Blown out of Proportion

Expanding wind energy extraction could lead to stormy weather.

THE GREAT ECOLOGIST Garrett Hardin once noted that in any endeavor, “We can never do merely one thing.” The great wind power boom ably proves his point.

THE GREAT ECOLOGIST Garrett Hardin once noted that in any endeavor, “We can never do merely one thing.” The great wind power boom ably proves his point.

For years now, many environmentalists have blindly championed industrial wind farms as a sort of utopian power source that will energize our cars, decentralize power grids, replace coal-fired plants and generally save the planet from global heating. As a rural Albertan who lives next to more than 1000 wind turbines that were erected with the same careless mindset that typically governs a shale gas play, let me bluntly burst this urban bubble.

Here’s the uncomfortable truth: Wind power is an intermittent and limited source of energy, and developing it on an industrial scale would require complex power grids, which would also change local if not global weather and precipitation patterns.

Let’s deal with the scale issue first. The world currently consumes about 17 terawatts- (TW) of energy per year, mostly in the form of hydrocarbons. To install something like 4 TW of wind power on the global grid would require a massive industrial farm covering two million square kilometers – or about one quarter of the United States’ land mass – with windmills.

Such a megaproject would also cost $16-trillion, but it would provide electricity- only about 25 per cent of the time because of the unreliable nature of wind. To appreciate that cost, consider that the world now spends about $1.5-trillion a year on military ventures.

Many environmentalists also assume that unlimited wind power can be harnessed-, but that’s the subject of heated debate. Right now, wind power accounts for 0.2 per cent of the world’s energy demands. Scientists at the Max Planck Institute of Biogeochemistry initially calculated that technology could create as much as 68 TW. But they downgraded that sum to be as low as 18 TW after additional modelling showed such large wind extraction rates would have impacts on the climate.

This finding was not new. Climate modelling experiments led by David Keith at the University of Calgary in 2004 found that even wind farms collecting just 2 TW of power from the world’s wind could have a demonstrable affect on global climate by changing the atmosphere’s ability to transport heat and moisture.

Because wind circulates moisture from forests and oceans over the land, Russian physicists Anatassia Makarieva and Victor Gorshkov argue that it maintains critical global water cycles and can’t be slowed or interrupted without dire consequences. Their modelling suggests that massive wind farm factories could steal moisture and actually have the same impact as deforestation on the landscape. As a consequence, they believe that “windmills will never be able to compete in power” with existing hydrological dams. They estimate less than 1 TW can be safely captured.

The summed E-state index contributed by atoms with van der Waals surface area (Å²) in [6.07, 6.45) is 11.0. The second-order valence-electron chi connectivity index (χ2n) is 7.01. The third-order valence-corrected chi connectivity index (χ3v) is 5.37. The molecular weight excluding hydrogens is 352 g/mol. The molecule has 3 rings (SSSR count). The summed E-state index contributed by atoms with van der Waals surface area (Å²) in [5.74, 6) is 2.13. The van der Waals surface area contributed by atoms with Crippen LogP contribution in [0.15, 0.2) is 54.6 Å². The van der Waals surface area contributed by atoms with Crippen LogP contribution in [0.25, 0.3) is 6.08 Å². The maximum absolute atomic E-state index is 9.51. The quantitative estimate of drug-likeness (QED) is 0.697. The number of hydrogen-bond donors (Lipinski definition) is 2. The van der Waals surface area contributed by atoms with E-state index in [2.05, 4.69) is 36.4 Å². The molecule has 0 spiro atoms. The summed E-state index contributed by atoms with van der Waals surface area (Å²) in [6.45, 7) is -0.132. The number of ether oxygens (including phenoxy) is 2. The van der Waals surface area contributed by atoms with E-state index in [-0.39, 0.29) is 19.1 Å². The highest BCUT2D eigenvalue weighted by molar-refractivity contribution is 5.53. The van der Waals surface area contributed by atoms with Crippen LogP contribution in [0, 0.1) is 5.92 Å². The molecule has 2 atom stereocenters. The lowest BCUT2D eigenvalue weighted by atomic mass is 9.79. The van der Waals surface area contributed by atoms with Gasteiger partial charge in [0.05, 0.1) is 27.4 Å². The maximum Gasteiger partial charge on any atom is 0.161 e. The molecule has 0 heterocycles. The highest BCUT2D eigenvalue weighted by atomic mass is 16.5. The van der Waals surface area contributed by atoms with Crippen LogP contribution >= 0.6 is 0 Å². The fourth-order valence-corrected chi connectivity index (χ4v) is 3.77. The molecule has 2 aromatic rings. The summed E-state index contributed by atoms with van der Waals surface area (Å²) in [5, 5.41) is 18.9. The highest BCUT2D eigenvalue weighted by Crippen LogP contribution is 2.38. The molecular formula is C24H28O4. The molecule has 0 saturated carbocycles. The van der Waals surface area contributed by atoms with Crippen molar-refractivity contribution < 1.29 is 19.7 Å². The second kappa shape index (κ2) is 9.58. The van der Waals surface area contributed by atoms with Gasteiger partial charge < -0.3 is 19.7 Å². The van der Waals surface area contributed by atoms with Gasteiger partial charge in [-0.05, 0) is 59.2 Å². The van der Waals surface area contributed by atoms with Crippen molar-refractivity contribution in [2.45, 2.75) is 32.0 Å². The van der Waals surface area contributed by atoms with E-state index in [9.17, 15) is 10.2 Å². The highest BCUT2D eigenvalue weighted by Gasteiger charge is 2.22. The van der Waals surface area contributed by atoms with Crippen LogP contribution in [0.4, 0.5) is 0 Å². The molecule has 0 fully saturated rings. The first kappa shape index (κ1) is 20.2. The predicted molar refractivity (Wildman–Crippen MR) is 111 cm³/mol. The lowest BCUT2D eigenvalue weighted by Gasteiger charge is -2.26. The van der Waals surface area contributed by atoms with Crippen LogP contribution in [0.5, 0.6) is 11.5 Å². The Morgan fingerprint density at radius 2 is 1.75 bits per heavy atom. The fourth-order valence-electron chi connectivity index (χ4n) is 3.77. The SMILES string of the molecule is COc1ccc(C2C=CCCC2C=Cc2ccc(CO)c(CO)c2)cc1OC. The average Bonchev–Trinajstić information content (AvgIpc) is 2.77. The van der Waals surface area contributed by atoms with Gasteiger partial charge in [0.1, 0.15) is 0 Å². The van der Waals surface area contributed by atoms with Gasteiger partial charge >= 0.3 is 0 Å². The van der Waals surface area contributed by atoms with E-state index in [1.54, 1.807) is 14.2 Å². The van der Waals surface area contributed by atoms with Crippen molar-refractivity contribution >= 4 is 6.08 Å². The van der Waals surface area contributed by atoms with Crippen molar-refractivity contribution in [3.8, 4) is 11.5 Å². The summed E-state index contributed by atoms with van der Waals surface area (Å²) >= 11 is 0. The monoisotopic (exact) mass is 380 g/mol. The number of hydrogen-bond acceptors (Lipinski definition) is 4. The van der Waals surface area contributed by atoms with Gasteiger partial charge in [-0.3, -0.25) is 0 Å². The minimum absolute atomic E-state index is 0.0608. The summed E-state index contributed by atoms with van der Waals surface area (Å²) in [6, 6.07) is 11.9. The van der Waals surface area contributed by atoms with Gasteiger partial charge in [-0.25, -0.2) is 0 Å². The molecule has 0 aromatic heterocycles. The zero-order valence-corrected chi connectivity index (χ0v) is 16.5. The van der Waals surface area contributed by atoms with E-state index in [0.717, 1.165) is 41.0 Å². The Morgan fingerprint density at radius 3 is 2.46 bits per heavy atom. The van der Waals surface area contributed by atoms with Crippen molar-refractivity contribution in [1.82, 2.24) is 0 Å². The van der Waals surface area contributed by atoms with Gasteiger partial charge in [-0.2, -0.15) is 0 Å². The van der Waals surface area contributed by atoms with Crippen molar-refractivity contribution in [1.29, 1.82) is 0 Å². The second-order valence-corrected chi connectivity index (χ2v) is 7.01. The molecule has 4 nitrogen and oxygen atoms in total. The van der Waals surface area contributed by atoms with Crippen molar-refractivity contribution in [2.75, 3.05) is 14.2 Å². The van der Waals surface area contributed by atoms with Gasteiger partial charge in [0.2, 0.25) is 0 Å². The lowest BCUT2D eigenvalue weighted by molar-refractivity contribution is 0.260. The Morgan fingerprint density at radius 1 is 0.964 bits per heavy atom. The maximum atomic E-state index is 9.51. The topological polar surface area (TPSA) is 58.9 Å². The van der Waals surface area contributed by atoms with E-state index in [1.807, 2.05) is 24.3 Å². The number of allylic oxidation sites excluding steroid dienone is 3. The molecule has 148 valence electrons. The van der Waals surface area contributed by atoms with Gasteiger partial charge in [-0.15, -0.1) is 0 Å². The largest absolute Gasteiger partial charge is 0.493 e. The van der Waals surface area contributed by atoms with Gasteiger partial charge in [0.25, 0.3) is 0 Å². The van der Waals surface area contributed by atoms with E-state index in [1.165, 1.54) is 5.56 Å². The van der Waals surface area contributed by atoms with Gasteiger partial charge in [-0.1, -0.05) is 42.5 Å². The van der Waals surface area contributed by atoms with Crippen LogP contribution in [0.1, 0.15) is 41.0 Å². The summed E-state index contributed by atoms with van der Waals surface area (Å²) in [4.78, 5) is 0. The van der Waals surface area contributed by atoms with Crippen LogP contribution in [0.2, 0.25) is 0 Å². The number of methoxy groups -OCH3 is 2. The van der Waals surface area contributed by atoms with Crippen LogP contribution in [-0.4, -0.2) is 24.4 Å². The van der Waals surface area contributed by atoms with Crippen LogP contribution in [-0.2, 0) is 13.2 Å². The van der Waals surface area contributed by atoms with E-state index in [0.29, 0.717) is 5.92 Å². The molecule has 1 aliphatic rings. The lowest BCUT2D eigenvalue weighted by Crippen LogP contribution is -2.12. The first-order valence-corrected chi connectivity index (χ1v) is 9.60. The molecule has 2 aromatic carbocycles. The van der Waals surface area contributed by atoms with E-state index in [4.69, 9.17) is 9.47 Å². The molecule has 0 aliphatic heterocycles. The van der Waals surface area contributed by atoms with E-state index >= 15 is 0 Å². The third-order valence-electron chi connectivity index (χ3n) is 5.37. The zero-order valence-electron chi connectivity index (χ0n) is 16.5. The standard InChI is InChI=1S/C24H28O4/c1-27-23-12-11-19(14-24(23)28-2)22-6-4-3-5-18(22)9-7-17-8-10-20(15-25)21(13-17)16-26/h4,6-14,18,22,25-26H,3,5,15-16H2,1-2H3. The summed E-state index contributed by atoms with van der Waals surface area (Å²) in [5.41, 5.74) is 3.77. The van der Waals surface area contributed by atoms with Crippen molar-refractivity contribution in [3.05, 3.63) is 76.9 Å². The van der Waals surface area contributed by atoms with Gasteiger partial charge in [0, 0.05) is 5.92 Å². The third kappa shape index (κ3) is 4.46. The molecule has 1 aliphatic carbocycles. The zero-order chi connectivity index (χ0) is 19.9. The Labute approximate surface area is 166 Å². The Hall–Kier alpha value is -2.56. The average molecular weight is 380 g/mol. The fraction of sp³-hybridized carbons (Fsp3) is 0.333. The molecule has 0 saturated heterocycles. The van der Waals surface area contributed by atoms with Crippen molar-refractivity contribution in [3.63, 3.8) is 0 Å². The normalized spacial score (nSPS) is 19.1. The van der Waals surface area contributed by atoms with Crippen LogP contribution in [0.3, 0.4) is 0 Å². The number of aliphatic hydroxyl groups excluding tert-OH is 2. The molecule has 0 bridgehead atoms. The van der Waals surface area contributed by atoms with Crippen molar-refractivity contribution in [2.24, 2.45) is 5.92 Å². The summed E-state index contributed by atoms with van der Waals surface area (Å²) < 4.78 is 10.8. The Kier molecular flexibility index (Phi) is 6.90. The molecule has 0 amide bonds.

Recent studies on the impacts of industrial-scale turbine developments suggest the Russians may have a point. In 2012, the science journal Nature reported that large wind farms in west-central Texas have already warmed nighttime temperatures over the course of the last nine years by almost one degree.

But that’s not all. A 2011 computer modelling study determined that a 182,700-square-km wind farm with some 228,375 turbines could provide 20 per cent of US electricity demands, but it would also change hurricane patterns off the coast of Mexico. Another study, from 2010, found that a wind farm occupying 23 per cent of North America would have significant “downstream effects” on cyclones in the North Atlantic. By changing wind patterns, a mega-wind farm could generate some very ugly storm activity.

What the emerging science suggests is that society needs to rethink the role and promise of industrial wind power. It’s a small solution, not a big one. We simply can’t mine wind with the same industrial intensity we use to extract hydrocarbons without creating significant land disturbances and weather impacts.

Hardin warned us first: We can never do merely one thing.

Read reactions to this column in our Backstage at A\J blog.

Andrew Nikiforuk, a Calgary-based journalist, is the author of the national bestseller Tar Sands: Dirty Oil and the Future of a Continent. His latest book, The Energy of Slaves, looks at how human slavery has shaped our attitudes and values about energy. For more on Andrew visit his website at